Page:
Longitudinal Analysis of Echocardiographic Abnormalities in Children With Sickle Cell Disease

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Abstract

Background:

Cardiac abnormalities have been described in echocardiograms of children with sickle cell disease (SCD). However, longitudinal studies investigating progression of echocardiographic abnormalities across the pediatric age spectrum in SCD are lacking.

Methods:

A retrospective longitudinal analysis of 829 echocardiograms from pediatric patients with SCD at steady-state was performed. Left heart parameters included left ventricular end-systolic, end-diastolic diameters, fractional shortening, and mass. Right ventricular pressure was estimated by tricuspid regurgitation gradient. Tricuspid regurgitation gradient ≥25 mm Hg, a z-score ≥2 for LV parameters and ≤−2 for left ventricular fractional shortening were considered abnormal.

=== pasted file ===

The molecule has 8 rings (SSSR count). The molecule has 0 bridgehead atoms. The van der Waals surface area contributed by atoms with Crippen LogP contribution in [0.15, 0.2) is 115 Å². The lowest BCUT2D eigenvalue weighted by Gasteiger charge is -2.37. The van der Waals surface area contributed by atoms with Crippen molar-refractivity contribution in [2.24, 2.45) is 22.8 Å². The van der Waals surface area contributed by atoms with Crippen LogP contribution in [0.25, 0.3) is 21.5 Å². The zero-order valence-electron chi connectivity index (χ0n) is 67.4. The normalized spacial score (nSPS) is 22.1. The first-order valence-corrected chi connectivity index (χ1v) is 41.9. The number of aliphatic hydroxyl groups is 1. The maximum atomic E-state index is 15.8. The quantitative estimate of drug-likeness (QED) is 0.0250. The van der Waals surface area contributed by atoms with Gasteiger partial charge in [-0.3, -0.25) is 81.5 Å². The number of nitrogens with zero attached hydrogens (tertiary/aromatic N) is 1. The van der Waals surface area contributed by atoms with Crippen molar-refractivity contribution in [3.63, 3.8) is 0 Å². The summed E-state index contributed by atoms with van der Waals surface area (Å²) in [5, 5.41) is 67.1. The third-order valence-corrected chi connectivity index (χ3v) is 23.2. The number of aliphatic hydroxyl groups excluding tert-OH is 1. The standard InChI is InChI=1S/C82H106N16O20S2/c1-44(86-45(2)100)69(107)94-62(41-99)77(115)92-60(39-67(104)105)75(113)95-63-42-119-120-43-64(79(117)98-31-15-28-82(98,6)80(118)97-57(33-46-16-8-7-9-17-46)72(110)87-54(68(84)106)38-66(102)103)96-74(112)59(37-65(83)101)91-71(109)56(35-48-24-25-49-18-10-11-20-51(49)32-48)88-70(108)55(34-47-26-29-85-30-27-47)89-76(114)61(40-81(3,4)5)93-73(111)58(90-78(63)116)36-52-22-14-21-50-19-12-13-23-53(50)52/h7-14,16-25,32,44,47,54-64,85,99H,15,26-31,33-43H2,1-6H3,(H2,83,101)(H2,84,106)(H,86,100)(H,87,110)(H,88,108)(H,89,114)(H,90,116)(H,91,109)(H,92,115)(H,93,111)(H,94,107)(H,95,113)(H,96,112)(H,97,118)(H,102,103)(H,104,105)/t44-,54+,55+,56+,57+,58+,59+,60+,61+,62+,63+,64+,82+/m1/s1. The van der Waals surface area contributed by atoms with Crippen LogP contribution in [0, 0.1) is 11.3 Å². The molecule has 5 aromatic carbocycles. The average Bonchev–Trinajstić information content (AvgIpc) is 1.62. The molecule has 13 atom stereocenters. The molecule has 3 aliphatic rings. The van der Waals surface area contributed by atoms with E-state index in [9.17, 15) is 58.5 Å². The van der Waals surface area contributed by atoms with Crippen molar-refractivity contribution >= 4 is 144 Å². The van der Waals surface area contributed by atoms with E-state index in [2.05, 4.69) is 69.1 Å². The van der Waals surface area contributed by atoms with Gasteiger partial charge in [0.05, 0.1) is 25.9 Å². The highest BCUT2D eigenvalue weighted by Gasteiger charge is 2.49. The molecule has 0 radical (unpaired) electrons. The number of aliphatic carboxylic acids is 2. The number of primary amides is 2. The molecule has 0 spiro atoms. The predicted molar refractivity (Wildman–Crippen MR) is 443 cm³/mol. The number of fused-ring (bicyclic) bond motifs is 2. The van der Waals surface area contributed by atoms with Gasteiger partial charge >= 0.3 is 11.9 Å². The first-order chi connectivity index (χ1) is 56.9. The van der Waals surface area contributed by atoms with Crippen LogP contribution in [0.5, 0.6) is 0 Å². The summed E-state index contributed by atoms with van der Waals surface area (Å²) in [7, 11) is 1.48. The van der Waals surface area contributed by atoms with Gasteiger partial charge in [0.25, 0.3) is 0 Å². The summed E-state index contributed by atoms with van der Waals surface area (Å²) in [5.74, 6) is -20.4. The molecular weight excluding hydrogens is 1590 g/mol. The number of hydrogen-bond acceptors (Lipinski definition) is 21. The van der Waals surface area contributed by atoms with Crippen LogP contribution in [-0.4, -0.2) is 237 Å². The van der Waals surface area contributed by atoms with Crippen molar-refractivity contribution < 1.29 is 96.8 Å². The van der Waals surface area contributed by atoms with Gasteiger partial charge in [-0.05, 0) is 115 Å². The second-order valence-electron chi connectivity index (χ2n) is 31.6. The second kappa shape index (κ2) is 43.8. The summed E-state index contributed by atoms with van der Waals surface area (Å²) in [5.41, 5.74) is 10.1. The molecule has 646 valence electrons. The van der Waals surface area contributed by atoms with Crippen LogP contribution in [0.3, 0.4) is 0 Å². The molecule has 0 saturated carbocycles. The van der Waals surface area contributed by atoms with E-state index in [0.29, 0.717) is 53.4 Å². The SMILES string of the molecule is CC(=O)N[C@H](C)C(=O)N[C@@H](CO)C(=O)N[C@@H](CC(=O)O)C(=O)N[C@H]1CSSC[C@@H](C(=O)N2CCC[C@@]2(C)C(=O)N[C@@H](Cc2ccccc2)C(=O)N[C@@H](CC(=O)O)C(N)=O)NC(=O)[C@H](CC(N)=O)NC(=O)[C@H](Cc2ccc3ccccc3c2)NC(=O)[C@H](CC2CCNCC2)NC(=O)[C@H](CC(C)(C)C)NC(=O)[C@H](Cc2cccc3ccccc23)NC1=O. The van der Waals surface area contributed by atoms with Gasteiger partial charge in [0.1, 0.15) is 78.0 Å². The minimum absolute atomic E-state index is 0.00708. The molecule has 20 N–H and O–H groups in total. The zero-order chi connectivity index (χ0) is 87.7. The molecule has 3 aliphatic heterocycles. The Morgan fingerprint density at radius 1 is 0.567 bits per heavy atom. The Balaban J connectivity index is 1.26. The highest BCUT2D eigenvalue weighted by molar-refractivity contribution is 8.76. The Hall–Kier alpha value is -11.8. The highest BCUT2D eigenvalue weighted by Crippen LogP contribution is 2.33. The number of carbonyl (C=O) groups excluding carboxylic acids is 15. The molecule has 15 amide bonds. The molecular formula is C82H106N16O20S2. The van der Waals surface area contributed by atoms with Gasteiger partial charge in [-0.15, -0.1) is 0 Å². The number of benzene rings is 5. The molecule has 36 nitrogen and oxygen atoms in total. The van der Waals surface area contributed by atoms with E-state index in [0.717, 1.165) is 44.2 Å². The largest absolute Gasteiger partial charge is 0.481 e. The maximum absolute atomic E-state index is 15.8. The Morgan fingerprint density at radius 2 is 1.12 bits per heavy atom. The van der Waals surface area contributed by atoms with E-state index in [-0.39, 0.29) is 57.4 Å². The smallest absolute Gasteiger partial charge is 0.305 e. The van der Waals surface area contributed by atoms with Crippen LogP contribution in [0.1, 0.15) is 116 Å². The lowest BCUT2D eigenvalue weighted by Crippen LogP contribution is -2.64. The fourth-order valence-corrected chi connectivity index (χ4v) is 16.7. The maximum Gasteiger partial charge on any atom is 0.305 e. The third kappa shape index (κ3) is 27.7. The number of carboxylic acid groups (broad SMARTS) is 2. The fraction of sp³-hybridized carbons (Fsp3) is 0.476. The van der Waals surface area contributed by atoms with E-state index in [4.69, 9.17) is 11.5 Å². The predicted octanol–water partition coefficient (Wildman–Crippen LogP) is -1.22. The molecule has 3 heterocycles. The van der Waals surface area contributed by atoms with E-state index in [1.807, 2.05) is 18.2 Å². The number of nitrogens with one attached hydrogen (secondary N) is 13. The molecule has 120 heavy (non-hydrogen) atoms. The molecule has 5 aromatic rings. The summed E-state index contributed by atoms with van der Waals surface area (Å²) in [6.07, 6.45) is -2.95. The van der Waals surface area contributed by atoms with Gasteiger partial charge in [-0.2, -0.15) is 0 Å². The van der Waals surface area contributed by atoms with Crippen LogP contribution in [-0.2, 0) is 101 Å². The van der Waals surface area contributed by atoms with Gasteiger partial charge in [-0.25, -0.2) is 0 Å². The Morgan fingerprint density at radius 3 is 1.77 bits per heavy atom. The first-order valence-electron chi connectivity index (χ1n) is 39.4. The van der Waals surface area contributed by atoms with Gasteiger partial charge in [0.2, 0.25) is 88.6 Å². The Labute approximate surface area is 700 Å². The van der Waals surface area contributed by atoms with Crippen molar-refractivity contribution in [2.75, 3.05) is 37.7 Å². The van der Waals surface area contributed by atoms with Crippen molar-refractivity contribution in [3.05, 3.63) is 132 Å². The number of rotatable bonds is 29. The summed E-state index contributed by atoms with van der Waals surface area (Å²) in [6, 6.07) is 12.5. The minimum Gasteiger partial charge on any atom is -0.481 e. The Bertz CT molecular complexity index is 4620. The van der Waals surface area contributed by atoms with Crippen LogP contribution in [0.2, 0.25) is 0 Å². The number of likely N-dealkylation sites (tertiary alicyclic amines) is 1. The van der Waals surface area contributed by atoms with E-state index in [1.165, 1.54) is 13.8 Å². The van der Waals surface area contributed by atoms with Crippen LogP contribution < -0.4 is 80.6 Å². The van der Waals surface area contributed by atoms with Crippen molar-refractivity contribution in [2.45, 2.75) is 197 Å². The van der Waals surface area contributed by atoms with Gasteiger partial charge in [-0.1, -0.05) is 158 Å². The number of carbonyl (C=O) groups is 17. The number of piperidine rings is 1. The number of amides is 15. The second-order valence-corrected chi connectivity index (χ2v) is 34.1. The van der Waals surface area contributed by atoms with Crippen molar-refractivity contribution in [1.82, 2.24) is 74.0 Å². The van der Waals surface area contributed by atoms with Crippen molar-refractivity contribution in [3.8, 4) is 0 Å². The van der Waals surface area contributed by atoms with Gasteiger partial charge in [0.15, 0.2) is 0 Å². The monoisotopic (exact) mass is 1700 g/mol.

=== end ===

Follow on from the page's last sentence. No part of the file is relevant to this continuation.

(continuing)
Results:

Kaplan-Meier analysis revealed that echocardiographic abnormalities were detected by 5 years of age, and the cumulative incidence progressively increased throughout childhood. Age, male gender, HbSS and Sβθ thalassemia genotype, white blood cell count, platelet count, total bilirubin, admissions for pain crises and acute chest syndrome were positively, whereas hemoglobin was negatively associated with cardiac abnormalities.

Conclusion:

Cardiac abnormalities began early in childhood and progressively increased with age. Our study highlights the high cumulative incidence of cardiac abnormalities in children with SCD, which could represent a marker of disease severity.

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